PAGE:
Let it Beep, the follow up to Royal Bangs’ debut We Breed Champions, is a record that doesn’t quite know what or where it wants to be, yet in the ensuing chaos manages to emerge victorious, if a little dishevelled. Wearing their influences on their sleeves, Royal Bangs slip seamlessly from one direction to another. Let it Beep is a hodge-podge of angular early Noughties indie influences: scuzzy southern rock a la Black Keys (the drummer of whom, Patrick Carney, runs the label on which Let it Beep was released) and 8-bit craziness.
Indeed, the move towards realms more electronic was spurred on by front man Ryan Schaefer’s hiatus in France where he allegedly 'spent a year… soaking up Euro dance music and entitlement culture'. I’m not sure quite what has been gained from living in a culture of entitlement, but in terms of the at times ravey electronic cameos that pervade the album, particularly in the likes of ‘Conquest II’, the hiatus was one well worth taking.
Having heard that their new direction encompassed two divergent trends, mixing 'spastic, syrup-thick synths' with the Seventies rock of Springsteen and Thin Lizzy, it's not unreasonable to be slightly apprehensive as to what the bastard child of these vastly different genres would sound like. You needed worry too much, as somehow it works. The 8-bit freakouts occasionally seem a bit forced, as if added on as an afterthought, but in general work well with the whiskey soaked lo-fi rawness of their Southern Rock. It would, however, be disingenuous to label the music as merely a hybrid of these two forms. The first two tracks display Royal Bangs' summery indie pop side, pointing the way to acts such as Broken Social Scene - nothing particularly mind blowing but pleasant all the same. It is at track three, with ‘My Car is Haunted’, that the band truly announce their arrival, a rough round the edges funky offering dripping with hooks. Indie over the last year or so has hit a trough, with a seemingly never ending list of acts that are thoroughly average, not even possessing the redeeming feature of being catchy. Perhaps it is due to this dearth of good guitar pop that makes ‘My Car is Haunted’ seem like a breath of fresh air, or perhaps it is purely because it’s a bloody good song.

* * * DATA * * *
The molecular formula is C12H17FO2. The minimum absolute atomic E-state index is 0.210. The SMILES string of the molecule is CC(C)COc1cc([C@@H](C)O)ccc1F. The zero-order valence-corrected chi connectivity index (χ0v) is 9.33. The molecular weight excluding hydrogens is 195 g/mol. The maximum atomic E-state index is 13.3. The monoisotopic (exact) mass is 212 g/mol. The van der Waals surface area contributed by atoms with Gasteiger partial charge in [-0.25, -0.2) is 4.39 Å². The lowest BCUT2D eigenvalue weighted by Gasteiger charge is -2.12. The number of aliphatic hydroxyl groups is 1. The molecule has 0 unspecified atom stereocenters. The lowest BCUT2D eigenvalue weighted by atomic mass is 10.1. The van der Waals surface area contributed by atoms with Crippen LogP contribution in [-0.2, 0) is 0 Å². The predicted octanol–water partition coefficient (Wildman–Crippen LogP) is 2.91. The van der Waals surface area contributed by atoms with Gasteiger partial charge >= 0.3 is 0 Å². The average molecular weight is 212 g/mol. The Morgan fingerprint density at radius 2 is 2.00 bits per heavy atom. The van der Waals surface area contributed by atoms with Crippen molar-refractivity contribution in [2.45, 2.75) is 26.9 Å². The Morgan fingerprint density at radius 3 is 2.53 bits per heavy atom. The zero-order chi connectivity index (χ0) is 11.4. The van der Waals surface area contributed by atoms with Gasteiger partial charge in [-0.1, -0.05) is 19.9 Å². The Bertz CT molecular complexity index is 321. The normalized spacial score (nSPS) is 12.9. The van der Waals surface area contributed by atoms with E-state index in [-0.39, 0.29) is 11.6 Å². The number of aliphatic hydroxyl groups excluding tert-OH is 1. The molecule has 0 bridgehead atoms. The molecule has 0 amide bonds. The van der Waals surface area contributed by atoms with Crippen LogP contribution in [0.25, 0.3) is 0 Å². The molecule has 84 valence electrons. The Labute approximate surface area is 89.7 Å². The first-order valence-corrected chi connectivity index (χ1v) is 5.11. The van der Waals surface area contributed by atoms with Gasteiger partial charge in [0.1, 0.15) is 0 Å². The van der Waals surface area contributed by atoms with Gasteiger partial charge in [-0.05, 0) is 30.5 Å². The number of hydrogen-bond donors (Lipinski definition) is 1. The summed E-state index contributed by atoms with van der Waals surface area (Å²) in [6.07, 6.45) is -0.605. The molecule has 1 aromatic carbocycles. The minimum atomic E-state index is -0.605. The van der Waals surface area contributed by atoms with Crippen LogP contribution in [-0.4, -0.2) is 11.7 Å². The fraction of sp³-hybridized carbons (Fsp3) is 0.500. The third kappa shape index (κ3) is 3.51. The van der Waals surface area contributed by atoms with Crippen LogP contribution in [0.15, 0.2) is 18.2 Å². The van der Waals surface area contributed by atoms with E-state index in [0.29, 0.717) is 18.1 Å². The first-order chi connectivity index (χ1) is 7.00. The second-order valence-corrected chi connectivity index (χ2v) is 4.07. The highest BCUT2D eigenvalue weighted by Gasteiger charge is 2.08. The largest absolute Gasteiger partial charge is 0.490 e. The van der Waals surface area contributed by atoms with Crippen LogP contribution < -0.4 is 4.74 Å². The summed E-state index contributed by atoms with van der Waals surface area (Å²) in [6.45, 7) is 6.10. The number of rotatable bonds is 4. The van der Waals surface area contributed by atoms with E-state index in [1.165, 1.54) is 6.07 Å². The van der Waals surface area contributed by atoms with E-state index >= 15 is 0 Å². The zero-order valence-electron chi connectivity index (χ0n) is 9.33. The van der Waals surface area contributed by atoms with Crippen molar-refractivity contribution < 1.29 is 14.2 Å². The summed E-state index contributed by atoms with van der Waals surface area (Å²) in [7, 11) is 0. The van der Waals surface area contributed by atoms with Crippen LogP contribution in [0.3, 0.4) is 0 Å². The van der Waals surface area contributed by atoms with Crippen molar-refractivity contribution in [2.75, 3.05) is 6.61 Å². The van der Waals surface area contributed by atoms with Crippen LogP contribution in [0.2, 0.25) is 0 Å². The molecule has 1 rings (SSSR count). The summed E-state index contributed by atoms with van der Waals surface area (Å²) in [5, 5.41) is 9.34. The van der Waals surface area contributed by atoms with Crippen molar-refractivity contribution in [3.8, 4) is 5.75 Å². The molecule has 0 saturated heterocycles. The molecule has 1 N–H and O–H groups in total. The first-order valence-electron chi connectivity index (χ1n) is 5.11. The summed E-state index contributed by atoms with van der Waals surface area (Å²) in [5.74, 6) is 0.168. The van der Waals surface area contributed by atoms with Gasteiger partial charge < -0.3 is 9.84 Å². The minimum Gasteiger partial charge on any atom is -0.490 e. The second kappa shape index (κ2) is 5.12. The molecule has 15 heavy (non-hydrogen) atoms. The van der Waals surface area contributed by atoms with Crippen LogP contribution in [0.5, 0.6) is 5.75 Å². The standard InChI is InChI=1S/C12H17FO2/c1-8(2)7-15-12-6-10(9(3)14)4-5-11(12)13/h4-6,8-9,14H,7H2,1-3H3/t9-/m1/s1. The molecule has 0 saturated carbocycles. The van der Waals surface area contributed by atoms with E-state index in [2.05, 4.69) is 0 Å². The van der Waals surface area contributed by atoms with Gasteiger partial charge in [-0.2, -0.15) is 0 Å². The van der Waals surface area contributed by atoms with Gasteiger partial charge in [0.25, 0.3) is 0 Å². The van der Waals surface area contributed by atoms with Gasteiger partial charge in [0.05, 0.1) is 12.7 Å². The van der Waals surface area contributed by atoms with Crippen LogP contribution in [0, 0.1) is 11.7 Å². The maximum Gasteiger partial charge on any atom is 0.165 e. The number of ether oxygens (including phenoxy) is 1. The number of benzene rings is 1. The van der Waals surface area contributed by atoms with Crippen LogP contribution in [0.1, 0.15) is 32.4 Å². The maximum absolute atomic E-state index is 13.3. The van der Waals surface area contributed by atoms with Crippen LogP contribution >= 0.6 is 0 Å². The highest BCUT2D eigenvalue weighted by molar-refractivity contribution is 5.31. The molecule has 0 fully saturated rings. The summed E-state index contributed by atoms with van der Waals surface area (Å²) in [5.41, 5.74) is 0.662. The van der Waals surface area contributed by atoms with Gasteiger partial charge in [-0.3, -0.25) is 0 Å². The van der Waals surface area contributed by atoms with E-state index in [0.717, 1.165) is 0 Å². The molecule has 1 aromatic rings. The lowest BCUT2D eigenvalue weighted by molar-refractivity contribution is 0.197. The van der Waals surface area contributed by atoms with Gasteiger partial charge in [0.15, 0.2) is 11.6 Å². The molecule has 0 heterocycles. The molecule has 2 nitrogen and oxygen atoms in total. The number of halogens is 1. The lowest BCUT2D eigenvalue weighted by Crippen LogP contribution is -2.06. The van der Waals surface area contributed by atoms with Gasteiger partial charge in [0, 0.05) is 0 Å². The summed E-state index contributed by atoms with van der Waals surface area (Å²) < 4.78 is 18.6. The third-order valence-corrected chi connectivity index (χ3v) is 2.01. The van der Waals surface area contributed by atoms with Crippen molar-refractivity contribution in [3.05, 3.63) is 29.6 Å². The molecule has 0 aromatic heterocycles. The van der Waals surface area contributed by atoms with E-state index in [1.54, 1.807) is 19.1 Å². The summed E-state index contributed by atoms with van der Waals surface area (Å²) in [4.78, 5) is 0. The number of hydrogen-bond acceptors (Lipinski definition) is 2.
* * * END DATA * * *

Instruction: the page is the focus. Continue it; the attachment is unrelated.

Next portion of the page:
The first direction change in the album takes place with ‘Brainbow’, a song which displays their European electro influence, packed full of vocoded vocals and distorted synths that is somehow reminiscent of T.A.T.U., in the best possible way. The other two stand out tracks on the album, ‘Tiny Prince of Keytar’ and ‘Gorilla King’ further display the versatility that the band hold in abundance. The former a lovely garage rock ballad, almost shoe-gazey in its wistful and melancholic tone with hints of Ratatat and a recurring chorus of “don’t worry, I’ll take care of you”. The latter is a track that changes twice, with an interlude that any SNES game would be proud of.
While the plentiful volte-faces through the album may initially smack of indecisiveness, after a few listens they grow on you, lending a certain charm to the album. Their inability, conscious or not, to find a middle ground, makes Let it Beep sound original, fresh and distinctive. Paradoxically, considering the fact that listening to the record immediately produces a flurry of audible déjà-vu moments, they do manage to hoist themselves off the conveyor belt of copy-cat indie bands and stand on their own two feet. If you manage to stand back from trying to over-analyse and contextualise their sound, you are ultimately left with a record that is catchy, unashamedly self indulgent and in all senses, fun.
8Alex Baker's Score